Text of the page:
Staphylococcus aureus sortase, an enzyme that anchors surface proteins to the cell wall. (5/414)

Surface proteins of Gram-positive bacteria are linked to the bacterial cell wall by a mechanism that involves cleavage of a conserved Leu-Pro-X-Thr-Gly (LPXTG) motif and that occurs during assembly of the peptidoglycan cell wall. A Staphylococcus aureus mutant defective in the anchoring of surface proteins was isolated and shown to carry a mutation in the srtA gene. Overexpression of srtA increased the rate of surface protein anchoring, and homologs of srtA were found in other pathogenic Gram-positive bacteria. The protein specified by srtA, sortase, may be a useful target for the development of new antimicrobial drugs.  (+info)

Evidence for tissue-specific forms of glutaminyl cyclase. (6/414)

Glutaminyl cyclase (QC) is responsible for the presence of pyroglutamyl residues in many neuroendocrine peptides. An examination of the bovine tissue distribution of QC immunoreactivity, enzyme activity, and mRNA confirmed that QC was abundant in brain and pituitary by all three measures. However, enzymatic activity was considerably more widespread than either immunoreactivity or mRNA, suggesting multiple enzyme forms. Partially purified QC from bovine spleen differed significantly from the known bovine pituitary QC in physical and catalytic properties. We propose that this form of glutaminyl cyclase plays a role in the posttranslational processing of constitutively secreted pGlu-containing proteins.  (+info)

Effect of dietary inducer dimethylfumarate on glutathione in cultured human retinal pigment epithelial cells. (7/414)

PURPOSE: To determine the effect of dimethylfumarate (DMF), an inducer of glutathione (GSH)-dependent detoxification, on intracellular GSH levels in cultured human retinal pigment epithelium (hRPE) cells, its mechanism of action, and its effect on hRPE cells subjected to oxidative injury. METHODS: Established hRPE cell lines were treated with DMF and assayed by high-pressure liquid chromatography for intracellular and extracellular GSH levels. Quantification of gamma-glutamylcysteine synthetase (GLCL) was determined through northern and western blot analyses, and activity was measured. Effects of pretreatment with DMF on GSH redox status of hRPE cells was determined. Sensitivity of hRPE cells to oxidative stress was determined using tert-butylhydroperoxide as the oxidative agent. RESULTS: Dimethylfumarate caused a transient decrease followed by a significant increase in intracellular GSH. Glutathione increased maximally at 24 hours with 100 to 200 microM DMF. The initial decrease could be accounted for by the formation of a DMF-GSH conjugate. Dimethylfumarate treatment increased the steady state mRNA expression of the regulatory subunit of GLCL, but no increase was seen for the catalytic subunit. However, protein levels were increased for both, and the catalytic activity of GLCL was also increased. Whereas the initial decrease in GSH made hRPE cells more susceptible to oxidative damage, pretreatment with DMF under conditions that increased intracellular GSH protected hRPE cells against oxidative damage. CONCLUSIONS: These results suggest a means by which the antioxidant capability of hRPE may be augmented without direct antioxidant supplementation. Specifically, a dietary compound that conjugates with GSH can induce GSH synthesis, increase GSH concentration, and improve protection by GSH-dependent detoxification pathways in hRPE. However, the early depletion of GSH before stimulated synthesis necessitates caution in prevention strategies using dietary inducers.  (+info)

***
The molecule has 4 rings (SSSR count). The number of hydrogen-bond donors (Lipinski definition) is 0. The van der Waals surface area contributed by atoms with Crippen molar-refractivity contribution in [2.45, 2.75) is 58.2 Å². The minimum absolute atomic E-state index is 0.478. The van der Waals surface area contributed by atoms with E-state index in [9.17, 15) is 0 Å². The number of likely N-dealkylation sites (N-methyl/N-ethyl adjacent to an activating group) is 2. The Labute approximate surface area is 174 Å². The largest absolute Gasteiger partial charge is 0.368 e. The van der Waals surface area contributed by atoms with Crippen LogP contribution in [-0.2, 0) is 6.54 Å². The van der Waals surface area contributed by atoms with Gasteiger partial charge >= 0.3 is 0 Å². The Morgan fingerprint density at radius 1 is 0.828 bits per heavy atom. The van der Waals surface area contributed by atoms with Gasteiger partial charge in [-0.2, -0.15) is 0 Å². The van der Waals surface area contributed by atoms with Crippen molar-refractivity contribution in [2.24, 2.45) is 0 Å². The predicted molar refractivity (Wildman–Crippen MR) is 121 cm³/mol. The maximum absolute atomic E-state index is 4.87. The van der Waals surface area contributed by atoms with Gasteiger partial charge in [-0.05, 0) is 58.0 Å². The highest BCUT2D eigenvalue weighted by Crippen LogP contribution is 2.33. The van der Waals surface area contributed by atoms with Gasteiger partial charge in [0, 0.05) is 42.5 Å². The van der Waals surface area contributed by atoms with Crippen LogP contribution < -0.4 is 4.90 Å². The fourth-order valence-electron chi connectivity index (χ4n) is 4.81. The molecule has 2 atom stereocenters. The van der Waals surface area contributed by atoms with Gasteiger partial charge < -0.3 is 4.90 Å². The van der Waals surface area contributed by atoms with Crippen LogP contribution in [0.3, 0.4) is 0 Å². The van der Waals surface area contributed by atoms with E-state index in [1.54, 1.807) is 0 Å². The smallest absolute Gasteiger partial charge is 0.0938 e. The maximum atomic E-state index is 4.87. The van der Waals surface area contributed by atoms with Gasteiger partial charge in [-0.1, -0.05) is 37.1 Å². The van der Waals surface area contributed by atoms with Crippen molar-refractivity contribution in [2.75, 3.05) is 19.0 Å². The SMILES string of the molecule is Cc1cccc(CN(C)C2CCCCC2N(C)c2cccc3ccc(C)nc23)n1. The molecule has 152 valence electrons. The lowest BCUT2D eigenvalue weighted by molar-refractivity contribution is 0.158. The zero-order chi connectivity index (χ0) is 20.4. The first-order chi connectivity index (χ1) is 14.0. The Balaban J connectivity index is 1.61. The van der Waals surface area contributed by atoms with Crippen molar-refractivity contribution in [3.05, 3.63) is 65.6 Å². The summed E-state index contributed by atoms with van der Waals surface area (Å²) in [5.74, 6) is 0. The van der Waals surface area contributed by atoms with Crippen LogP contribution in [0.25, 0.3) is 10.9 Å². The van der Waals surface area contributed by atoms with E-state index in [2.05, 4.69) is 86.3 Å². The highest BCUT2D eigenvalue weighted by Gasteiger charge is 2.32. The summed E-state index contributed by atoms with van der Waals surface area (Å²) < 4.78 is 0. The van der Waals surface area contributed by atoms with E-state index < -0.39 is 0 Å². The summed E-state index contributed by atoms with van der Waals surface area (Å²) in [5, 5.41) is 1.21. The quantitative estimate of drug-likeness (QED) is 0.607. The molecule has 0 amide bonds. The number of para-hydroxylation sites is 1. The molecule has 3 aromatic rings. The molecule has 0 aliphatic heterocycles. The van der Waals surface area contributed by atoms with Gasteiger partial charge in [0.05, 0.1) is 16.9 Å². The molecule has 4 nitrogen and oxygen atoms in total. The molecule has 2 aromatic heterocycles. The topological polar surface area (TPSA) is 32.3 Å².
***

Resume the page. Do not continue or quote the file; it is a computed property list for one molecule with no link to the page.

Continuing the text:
Spread of drug-resistant Streptococcus pneumoniae in Asian countries: Asian Network for Surveillance of Resistant Pathogens (ANSORP) Study. (8/414)

Antimicrobial susceptibility of 996 isolates of Streptococcus pneumoniae from clinical specimens was investigated in 11 Asian countries from September 1996 to June 1997. Korea had the greatest frequency of nonsusceptible strains to penicillin with 79.7%, followed by Japan (65.3%), Vietnam (60.8%), Thailand (57.9%), Sri Lanka (41.2%), Taiwan (38.7%), Singapore (23.1%), Indonesia (21.0%), China (9.8%), Malaysia (9.0%), and India (3.8%). Serotypes 23F and 19F were the most common. Pulsed-field gel electrophoresis (PFGE) of 154 isolates from Asian countries showed several major PFGE patterns. The serotype 23F Spanish clone shared the same PFGE pattern with strains from Korea, Japan, Singapore, Taiwan, Thailand, and Malaysia. Fingerprinting analysis of pbp1a, pbp2x, and pbp2b genes of 12 strains from six countries also showed identical fingerprints of penicillin-binding protein genes in most strains. These data suggest the possible introduction and spread of international epidemic clones into Asian countries and the increasing problems of pneumococcal drug resistance in Asian countries for the first time.  (+info)